“Artisans are readily available in and around Jaipur, including towns like Bagru. We also work with artisans from Akola, Bhuj, and more,” Anupam says.

Additionally, Jaipur is a fast-growing metro city, which makes access to the right talent easier while keeping costs in check.

Vijay Sharma, Co-founder and CEO, Fabriclore.

However, Anupam says the higher end spectrum of talent is still scarce in Jaipur and such talent, while available in other metros, is reluctant to move to Jaipur.

Anupam believes that finding the right team to manage business in the initial phases and good reception at the consumer end has worked for them.

Fabriclore today has a team of 26 people in departments like warehousing and inventory management, sourcing, administration, business development, photography, customer care, design customisation, quality check, and marketing.

The team says an inventory-based business requires constant injection of fresh working capital to grow the business.

“After the initial traction, when Fabriclore needed that additional push without relying on any loan and funding, all earnings and even more from our own had to be incessantly injected into the business. But we learned to manage our operations optimally, understanding the most important pain points and channelling money only to the clear priorities,” Anupam recollects.

Weaving a success mesh

Anupam believes that Fabriclore’s strength lies in understanding fabrics, intricacies in weaving, modern production techniques, and the complex legacy supply chain.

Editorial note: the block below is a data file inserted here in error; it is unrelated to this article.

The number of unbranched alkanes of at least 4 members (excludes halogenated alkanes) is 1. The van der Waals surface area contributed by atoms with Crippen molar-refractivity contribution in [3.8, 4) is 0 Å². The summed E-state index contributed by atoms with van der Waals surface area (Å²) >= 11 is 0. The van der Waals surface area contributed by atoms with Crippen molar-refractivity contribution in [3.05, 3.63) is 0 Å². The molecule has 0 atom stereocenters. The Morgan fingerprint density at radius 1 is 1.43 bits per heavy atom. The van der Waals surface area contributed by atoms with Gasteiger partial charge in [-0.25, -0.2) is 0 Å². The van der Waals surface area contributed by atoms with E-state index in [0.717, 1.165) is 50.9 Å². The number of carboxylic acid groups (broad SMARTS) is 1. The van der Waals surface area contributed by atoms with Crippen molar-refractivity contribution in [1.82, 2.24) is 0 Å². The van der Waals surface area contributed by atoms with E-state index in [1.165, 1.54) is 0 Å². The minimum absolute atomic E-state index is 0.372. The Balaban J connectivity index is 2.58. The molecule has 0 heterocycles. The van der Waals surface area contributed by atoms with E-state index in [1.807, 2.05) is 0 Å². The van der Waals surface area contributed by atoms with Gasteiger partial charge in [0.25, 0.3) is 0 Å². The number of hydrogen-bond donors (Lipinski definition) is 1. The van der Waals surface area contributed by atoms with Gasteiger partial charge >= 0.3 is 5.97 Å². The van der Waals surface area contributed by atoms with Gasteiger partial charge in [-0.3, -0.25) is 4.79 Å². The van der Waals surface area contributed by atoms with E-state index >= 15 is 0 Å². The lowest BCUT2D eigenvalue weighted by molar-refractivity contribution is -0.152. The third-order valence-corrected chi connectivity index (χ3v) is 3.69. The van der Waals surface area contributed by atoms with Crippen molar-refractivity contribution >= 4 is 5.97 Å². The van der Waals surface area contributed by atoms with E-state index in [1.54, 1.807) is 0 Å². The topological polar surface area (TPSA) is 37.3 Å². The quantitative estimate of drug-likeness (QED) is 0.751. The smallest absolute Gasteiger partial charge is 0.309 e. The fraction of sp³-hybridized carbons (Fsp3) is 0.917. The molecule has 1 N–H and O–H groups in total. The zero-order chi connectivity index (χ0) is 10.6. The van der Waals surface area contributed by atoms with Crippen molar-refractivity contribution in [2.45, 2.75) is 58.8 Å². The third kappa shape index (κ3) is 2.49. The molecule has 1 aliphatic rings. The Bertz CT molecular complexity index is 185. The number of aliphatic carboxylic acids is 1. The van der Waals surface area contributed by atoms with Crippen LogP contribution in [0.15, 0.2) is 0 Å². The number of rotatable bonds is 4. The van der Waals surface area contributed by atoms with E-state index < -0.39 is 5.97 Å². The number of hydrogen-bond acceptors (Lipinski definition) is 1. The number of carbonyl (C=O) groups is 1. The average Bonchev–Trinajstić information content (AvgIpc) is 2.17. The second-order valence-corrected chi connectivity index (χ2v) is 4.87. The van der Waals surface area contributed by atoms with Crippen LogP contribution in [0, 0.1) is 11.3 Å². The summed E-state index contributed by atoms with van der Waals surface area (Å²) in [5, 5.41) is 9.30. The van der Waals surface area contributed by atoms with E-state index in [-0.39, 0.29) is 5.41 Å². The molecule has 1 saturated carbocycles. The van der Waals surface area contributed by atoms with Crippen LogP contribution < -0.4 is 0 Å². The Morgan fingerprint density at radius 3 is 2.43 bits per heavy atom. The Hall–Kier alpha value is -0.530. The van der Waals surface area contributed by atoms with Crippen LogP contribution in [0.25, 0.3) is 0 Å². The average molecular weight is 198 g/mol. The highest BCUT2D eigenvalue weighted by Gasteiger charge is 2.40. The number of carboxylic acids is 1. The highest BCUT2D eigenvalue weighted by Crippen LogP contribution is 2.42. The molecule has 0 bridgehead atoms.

“We offer a comprehensive range of Indian handloom and contemporary fabrics with innovative design crossovers too,” he adds.

Fabriclore’s competition is mainly from standalone suppliers at the regional level and some modern retailers focused on fabrics. Online horizontal marketplaces like Amazon and vertical players like iTokri and Jaypore also sell fabrics, although not in large scale.

Anupam feels one of the reasons for their success has been their ability to creatively visualise products, both pictorially and narratively.

Sandeep Kumar, Co-founder and Vice President (Strategy) at Fabriclore.

“Visual detailing of the product, creative imagery, a slicker brand identity and packaging all contribute tremendously in an online business, so we have our own in-house photography studio and team,” he adds.

Other than helping consumers know and access the largest pool of fabrics from across India, Fabriclore also takes pride in helping budding designers in small towns bootstrap their own boutiques without substantial investment in stocking fabrics.

For the Indian economy, the textile industry accounts for 20 percent of its industrial production, employing over 15 million people. About 30 percent of India’s export basket consists of textiles and garments. Moreover, the textile industry is growing at a CAGR of 8.7 percent which reveals that the industry has a great scope in the years ahead. However, the online handloom fabric industry has just begun to get the kind of attention it deserves. With increased awareness and brand building, innovation in design, and standardisation of quality, the sector can grow rapidly. Fabriclore is counting on that!